20 Essential Facebook Marketing Tips From AF Expo

Here are 20 really essential Facebook marketing tips gleaned from AF Expo, followed by three questions the event raised that will likely be addressed at Socialize this October.

Want some tips you can put into immediate action, straight from the first conference devoted exclusively to Facebook marketing? Well I have those tips, because I took really good notes during the conference sponsored by this very blog in San Francisco last week; tweets about AF Expo generated 1,463,854 impressions, reaching an audience of 392,225 followers, according to Alan K’necht. Wowza.

20 Facebook Marketing Takeaways From AF Expo

Here are the essential takeaways from the conference.

  1. Facebook marketing is about getting the right fans, not just lots of fans.
  2. Having a lot of fans also enables you to market to fans’ friends.
  3. Because of EdgeRank, most pages don’t reach most of their fans. In fact, see this post on the PageLever data about how only 7.5 percent of fans see page posts daily.
  4. Don’t just push messages at your fans — engage them.
  5. Market like a mullet — business in front and party in the back (thanks to Duncan from Firebelly for that one!)
  6. Public relations wants a seat at the social media table and everyone should please leave their silos work together as a team on Social Media!
  7. The data shows that Facebook is a top of funnel influencer for many online sales and last-click analytics will not give Facebook all the credit it deserves.
  8. Images in Facebook ads are critical. Try faces. It is called FACEbook, isn’t it?
  9. High clickthrough rates on Facebook ads lowers click and fan costs.
  10. Contests shouldn’t be used to get fans, but to engage fans.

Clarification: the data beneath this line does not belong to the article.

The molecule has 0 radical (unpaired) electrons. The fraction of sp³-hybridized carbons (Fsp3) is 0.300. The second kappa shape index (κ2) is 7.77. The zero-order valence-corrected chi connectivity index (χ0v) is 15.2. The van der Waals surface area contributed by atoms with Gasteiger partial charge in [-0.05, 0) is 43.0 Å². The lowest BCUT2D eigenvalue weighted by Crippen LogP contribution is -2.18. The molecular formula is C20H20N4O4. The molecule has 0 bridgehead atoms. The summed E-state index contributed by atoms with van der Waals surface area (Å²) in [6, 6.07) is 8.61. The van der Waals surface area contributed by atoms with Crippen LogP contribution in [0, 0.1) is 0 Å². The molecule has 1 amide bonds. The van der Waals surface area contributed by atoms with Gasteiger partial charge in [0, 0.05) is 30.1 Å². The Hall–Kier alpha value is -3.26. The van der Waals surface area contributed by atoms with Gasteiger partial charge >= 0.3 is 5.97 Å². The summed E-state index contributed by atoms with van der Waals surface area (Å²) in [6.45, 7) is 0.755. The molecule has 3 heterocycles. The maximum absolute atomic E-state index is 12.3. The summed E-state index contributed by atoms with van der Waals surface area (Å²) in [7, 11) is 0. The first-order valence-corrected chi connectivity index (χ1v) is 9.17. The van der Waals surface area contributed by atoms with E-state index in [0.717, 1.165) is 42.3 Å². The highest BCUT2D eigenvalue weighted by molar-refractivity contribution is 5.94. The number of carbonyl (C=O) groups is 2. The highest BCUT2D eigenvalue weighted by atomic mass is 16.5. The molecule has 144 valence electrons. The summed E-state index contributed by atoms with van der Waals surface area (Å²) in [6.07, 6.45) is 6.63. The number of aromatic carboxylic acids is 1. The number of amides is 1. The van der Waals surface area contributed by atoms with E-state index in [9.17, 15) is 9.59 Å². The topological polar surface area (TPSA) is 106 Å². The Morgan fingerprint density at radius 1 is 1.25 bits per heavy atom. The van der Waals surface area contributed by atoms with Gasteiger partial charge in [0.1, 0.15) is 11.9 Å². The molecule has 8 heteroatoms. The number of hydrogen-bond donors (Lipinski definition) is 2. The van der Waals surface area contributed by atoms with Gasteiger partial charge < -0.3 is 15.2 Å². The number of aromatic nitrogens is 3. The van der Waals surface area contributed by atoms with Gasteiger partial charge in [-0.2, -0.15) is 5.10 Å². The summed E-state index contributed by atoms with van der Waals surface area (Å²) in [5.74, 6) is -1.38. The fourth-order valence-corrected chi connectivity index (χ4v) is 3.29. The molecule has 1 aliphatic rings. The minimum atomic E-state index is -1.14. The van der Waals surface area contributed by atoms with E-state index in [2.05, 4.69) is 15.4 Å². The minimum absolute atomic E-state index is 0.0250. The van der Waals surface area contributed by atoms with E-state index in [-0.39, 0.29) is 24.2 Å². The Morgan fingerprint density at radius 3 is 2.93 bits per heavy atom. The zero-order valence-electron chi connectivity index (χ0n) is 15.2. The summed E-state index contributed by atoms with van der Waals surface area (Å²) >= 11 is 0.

11. Facebook should complement, not replace your website.
  12. Consumers don’t use Facebook nine to five, so you can’t be a community manager with those limited hours.
  13. Brands overcomplicate Facebook marketing which lowers response rates. Keep it simple. People are busy.
  14. Iterative creative makes more sense in Social Media (than traditional all-at-once unchangeable creative, which really came from the limitations of print media).
  15. People connect emotionally — think about what emotions your brand inspires.
  16. People connect with businesses that align with causes. What does your company believe in?
  17. 80 percent of fans from ads come from the like on the ad- these new fans never see your custom landing tab.
  18. Don’t take numbers as is — compare them to your industry’s average, e.g. fan counts and likes and comments per post.
  19. Business-to-business Facebook marketing can work, but stop talking so much about your company and engage!
  20. There’s no right number of posts per day for every company — don’t post if you have nothing, but post 10 times if you have that much to share. And some businesses, like tourism and sports, are very seasonal and have more to say at certain times of year.

That’s a lot! The event also raised some questions for me.

3 Questions Raised During The Conference